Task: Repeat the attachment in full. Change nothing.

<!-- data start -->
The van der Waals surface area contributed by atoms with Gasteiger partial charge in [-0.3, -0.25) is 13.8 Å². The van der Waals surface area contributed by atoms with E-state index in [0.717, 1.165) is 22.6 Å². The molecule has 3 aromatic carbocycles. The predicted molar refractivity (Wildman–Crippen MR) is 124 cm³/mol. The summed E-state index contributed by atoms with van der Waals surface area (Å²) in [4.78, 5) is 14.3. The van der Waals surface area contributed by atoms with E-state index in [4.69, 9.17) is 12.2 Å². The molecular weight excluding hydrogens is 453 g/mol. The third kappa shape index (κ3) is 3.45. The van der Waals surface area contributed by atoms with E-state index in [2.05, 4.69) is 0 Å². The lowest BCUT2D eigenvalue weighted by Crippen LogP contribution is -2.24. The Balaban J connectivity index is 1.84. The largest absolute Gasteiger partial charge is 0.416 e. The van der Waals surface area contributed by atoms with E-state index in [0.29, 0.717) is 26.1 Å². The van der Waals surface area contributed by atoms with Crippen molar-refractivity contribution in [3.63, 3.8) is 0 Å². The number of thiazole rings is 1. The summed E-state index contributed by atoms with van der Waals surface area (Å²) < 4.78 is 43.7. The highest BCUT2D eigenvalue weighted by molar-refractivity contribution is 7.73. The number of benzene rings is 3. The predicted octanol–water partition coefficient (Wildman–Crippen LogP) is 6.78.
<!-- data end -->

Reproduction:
The van der Waals surface area contributed by atoms with Gasteiger partial charge in [-0.3, -0.25) is 13.8 Å². The van der Waals surface area contributed by atoms with E-state index in [0.717, 1.165) is 22.6 Å². The molecule has 3 aromatic carbocycles. The predicted molar refractivity (Wildman–Crippen MR) is 124 cm³/mol. The summed E-state index contributed by atoms with van der Waals surface area (Å²) in [4.78, 5) is 14.3. The van der Waals surface area contributed by atoms with E-state index in [4.69, 9.17) is 12.2 Å². The molecular weight excluding hydrogens is 453 g/mol. The third kappa shape index (κ3) is 3.45. The van der Waals surface area contributed by atoms with E-state index in [2.05, 4.69) is 0 Å². The lowest BCUT2D eigenvalue weighted by Crippen LogP contribution is -2.24. The Balaban J connectivity index is 1.84. The largest absolute Gasteiger partial charge is 0.416 e. The van der Waals surface area contributed by atoms with E-state index in [0.29, 0.717) is 26.1 Å². The van der Waals surface area contributed by atoms with Crippen molar-refractivity contribution in [3.63, 3.8) is 0 Å². The number of thiazole rings is 1. The summed E-state index contributed by atoms with van der Waals surface area (Å²) < 4.78 is 43.7. The highest BCUT2D eigenvalue weighted by molar-refractivity contribution is 7.73. The number of benzene rings is 3. The predicted octanol–water partition coefficient (Wildman–Crippen LogP) is 6.78.